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David Irving

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The PQ.l7 Libel Action, 1970

Captain J E Broome, vs. Cassell & Co Ltd and David Irving

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PQ.17 bookCaptain J E Broome, DSO, RN, the escort commander in this 1942 North Russian convoy disaster, sued David Irving in libel after the publication by Cassell and Co. Ltd. of this book in October 1968. The case came to trial in February 1970; after seventeen days the Jury awarded Broome what was then one of the largest sums of damages, including punitive damages, in history.

 David Irving Explains and Defends Interview Techniques
David Irving

23 January, 1970


Two Notes on my Techniques.

1. Allegations of "Foot-in-the-Door".

When deciding how to approach personal sources as an unknown author, I separated the rich and influential from the poor and humble. To the latter I first wrote or telephoned, to arrange an interview, in the knowledge from experience that they readily agreed to assist. The former -- Admirals, Ministers, Judges among them, could not easily be approached impersonally like this, as a letter or telephone approach might not get beyond a secretary, and would be too easily, and finally, refused. This would bar a probably indispensable source of infor-mation, a risk I could not take.

My technique was always to make a personal approach direct to these people: I would arrive in the early evening at their front door, unannounced, ring the bell, and ask the person who answered the door whether Mr --- could find time to grant me an interview "in a few days' time". I never asked to see them that same evening; the technique was simply designed to make it less easy for the person to refuse. It was a very polite and usually friendly introduction. It worked in every case, except Lord Justice Winn. Some found time, at their suggestion, to talk to me at length immediately (to which, of course, I was not averse); others, like Admiral Servaes, excused themselves for that evening and arranged for me to return at a pre-arranged date in the future. I felt it important to establish personal contact, so that subsequent letters or telephone conversations met with detailed answers.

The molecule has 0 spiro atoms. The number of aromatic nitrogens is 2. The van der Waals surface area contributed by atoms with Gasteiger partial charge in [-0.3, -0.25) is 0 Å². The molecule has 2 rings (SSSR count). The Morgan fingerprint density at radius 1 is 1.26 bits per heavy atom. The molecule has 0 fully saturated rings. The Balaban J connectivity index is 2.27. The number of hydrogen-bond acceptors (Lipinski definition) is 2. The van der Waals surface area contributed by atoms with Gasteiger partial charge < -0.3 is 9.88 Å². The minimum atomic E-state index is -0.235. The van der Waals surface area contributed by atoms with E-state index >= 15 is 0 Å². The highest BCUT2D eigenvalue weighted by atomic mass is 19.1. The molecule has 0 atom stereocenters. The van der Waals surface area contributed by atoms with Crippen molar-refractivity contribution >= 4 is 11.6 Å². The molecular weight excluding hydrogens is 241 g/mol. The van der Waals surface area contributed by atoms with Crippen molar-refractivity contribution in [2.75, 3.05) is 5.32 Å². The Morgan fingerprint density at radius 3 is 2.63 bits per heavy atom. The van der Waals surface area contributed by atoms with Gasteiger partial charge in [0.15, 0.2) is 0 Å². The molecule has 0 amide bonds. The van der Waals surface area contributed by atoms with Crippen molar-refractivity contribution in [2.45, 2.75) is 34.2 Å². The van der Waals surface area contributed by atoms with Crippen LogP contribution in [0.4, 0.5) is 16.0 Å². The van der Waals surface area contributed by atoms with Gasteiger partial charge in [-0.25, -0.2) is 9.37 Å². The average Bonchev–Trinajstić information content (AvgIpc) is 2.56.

At Adml. Denning's suggestion, I adopted this personal approach technique with Mr Justice Winn (as he was then). I called unannounced at his Kensington apart-ment at 8.55 p.m., and was shown by him into his drawing room, once I had explained who I was and asked whether he could find time to give me an interview in a few days' time. He had answered something like, "Well, I can give you half an hour now, if you like" and he had then invited me in. He was in a dinner jacket, I believe. We sat down in his drawing room, and I talked with him, without making notes, until 9.20 p.m., when he said he had a dinner party, to which he must now return. We parted on very cordial terms, and I mentally noted that now that personal contact had been established, I could approach him later either by telephone or in writing, and he would do his best to help. I wrote a note on the conversation fifteen minutes later. The rest of the story is known: when I telephoned him five days later (7 April l963) he was for no reason at all abusive, and rang off. Since then, he has circulated a very hostile account of my having gate-crashed his house.

2. My Tape-Recording of Telephone Conversations.

I consider it is irrelevant whether I tape-record my own telephone conversations, or take shorthand notes of them. In every case the recordings of the PQ.17 research conversations were destroyed as soon as I had typed a note based on them. The object of recording the conversations was clearly to obviate any slips or misunderstandings. The tape-recordings which I now take (about 5% of my conversations) are stored, as a defence in the event of any future actions; they are not intended for any public use whatsoever. This will not prevent the other side from making capital out of my technique, presumably.

(David Irving)

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